Enlarge /. Nine Merlin engines propel the first stage of a Falcon 9 rocket.
NASA and SpaceX confirmed on Wednesday that they are targeting November 14th for the launch of the Crew 1 mission that will bring four astronauts to the International Space Station.
Originally scheduled for launch on Halloween, NASA delayed the launch after an engine problem aborted the attempt to launch a Falcon 9 rocket on October 2 at T-2 seconds with a GPS III satellite for the US Air Force.
During a conference call with reporters on Wednesday, SpaceX's Hans Koenigsmann explained what happened to the launch canceled on October 2nd and what was being done to address the problem in the future.
Two of the nine engines of the first stage of the rocket ignited in early October during the launch attempt, which triggered an automatic shutdown of the engines. (If the abort hadn't triggered, probably nothing bad would have happened, but Koenigsmann said that under certain extreme scenarios, the rattle of an early ignition could have caused significant damage to the Merlin engines.)
Replicating the problem
SpaceX technicians removed the two motors and sent them from Florida to the company's test site in McGregor, Texas, where they were able to replicate the problem. They found that a pressure relief valve in the gas generator – a tiny rocket in the engine that starts and powers its machines – was clogged with a masking varnish that looked like nail polish. They were able to show that by removing the paint from the vent hole, the motors could start normally.
This paint is applied during an anodizing process to treat aluminum components of the gas generator. It is supposed to be removed later, but on these two engines a tiny amount of the material was trapped in a borehole less than 2mm in diameter.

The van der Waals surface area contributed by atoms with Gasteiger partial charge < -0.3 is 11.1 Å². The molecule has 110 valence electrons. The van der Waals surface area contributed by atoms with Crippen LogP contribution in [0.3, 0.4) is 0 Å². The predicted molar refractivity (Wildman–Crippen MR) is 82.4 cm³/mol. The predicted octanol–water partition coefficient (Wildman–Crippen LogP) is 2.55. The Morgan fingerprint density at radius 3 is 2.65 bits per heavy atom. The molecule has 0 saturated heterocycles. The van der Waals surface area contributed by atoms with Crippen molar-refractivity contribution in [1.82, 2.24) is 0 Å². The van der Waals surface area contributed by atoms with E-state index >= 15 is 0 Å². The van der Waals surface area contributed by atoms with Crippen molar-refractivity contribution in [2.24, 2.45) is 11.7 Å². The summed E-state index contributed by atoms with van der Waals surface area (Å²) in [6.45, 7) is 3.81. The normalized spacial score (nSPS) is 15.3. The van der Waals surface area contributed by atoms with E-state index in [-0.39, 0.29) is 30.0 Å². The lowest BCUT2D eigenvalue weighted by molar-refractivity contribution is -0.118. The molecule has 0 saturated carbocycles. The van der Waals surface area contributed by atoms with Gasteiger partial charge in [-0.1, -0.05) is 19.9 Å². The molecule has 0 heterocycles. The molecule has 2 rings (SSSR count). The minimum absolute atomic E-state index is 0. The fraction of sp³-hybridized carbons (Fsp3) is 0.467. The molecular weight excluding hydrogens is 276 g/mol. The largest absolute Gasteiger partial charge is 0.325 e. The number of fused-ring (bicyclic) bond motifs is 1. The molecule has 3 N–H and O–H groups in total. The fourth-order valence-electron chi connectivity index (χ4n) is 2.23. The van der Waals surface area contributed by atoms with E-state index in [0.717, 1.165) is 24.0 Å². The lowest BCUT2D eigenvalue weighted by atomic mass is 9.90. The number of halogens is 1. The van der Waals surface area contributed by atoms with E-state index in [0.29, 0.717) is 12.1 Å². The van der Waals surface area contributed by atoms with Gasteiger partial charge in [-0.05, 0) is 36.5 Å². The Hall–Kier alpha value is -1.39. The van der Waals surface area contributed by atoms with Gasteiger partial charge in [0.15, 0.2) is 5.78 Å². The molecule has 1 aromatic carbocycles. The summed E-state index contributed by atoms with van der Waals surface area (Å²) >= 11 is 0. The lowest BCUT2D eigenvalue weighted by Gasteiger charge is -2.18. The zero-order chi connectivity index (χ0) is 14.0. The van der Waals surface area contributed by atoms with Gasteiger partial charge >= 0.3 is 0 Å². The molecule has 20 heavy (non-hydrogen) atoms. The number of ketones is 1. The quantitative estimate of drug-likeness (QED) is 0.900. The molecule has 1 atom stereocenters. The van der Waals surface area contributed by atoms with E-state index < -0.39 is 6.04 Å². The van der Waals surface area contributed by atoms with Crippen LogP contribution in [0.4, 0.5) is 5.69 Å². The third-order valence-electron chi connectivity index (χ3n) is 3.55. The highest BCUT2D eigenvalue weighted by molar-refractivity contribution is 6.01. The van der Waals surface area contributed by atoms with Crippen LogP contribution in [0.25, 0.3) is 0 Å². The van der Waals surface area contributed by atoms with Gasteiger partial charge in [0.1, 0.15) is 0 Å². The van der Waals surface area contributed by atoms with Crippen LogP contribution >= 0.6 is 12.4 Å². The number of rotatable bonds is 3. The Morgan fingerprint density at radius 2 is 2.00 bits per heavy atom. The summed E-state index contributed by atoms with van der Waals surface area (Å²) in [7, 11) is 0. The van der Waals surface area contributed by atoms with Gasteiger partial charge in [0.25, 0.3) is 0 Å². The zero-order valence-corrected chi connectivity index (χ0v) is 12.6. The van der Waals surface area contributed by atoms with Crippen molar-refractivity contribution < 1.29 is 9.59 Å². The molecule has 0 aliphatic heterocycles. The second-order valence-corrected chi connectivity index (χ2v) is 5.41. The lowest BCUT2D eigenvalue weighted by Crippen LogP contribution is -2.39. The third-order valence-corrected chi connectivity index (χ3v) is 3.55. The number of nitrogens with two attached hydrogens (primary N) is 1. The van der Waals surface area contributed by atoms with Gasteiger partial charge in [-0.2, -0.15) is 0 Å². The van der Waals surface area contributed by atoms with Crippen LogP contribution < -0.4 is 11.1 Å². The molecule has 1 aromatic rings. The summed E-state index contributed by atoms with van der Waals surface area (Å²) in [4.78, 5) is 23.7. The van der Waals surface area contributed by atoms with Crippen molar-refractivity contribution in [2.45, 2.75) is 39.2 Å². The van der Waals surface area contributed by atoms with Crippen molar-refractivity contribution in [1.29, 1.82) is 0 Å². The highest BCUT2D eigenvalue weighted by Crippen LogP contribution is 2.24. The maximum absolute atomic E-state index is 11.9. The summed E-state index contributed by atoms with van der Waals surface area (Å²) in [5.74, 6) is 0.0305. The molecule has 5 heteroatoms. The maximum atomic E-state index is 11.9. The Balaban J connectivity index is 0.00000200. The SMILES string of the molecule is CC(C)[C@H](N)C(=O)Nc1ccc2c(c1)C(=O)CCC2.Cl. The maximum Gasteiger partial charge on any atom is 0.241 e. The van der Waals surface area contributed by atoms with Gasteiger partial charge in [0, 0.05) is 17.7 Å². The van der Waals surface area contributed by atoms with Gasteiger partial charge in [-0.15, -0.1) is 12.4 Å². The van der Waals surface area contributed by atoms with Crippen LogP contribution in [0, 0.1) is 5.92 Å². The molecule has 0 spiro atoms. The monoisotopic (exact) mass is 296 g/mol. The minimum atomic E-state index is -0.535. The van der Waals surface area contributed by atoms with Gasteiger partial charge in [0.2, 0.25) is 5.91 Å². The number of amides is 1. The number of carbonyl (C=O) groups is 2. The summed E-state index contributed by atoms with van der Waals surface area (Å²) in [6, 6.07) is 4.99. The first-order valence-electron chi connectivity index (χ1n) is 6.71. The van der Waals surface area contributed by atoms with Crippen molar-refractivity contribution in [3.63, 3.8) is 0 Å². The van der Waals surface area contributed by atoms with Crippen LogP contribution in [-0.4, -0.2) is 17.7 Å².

"With that in mind, it was a really great find that allowed us to fix something that is very subtle but can obviously have a negative impact on engine operation," said Koenigsmann.
SpaceX then inspected other engines in its fleet (the company only inspected new boosters as the Falcon 9's already flown first stages are not affected by this problem). SpaceX found that two of the Falcon 9 rocket's engines used to launch the Crew-1 also had this problem. These two engines are now being exchanged for new Merlins.
The new plan
If everything goes according to plan, SpaceX will launch two new first stages of Falcon 9 before Crew 1: the GPS III mission on November 4th and the Sentinel 6 mission for NASA on November 10th. Assuming those launches go well, NASA will likely stick with them on November 14 for the Crew 1 mission, which will feature NASA astronauts Michael Hopkins, Victor Glover and Shannon Walker alongside Japan Aerospace Exploration Agency's mission specialist, Soichi Noguchi, to be sent to the International Space Station. Her crew Dragon would meet with the space station approximately 8.5 hours after launch at 7:49 p.m. EST (00:49 UTC on November 15).
This paint problem was surprising as SpaceX had literally released hundreds of new Merlin 1D rocket engines in the past decade and hadn't seen this masking agent problem before.
"It is certainly possible that we had cases before, and they were noticeably so harmless that we completely missed them," said Koenigsmann. It is also possible that a small process has been changed so that not all of the paint has been removed as this particular treatment is done by an outside provider. But he admitted, "It's difficult to explain how this works for so many years and then all of a sudden you see it in the data."
Koenigsmann seems confident that the problem will not recur. The company's engineers now get it, know how to look for it, and won't be surprised again. "Rocket science is tough and requires great attention to detail," he said. "It's always a challenge. It's always difficult. You have to be on your toes to do it right."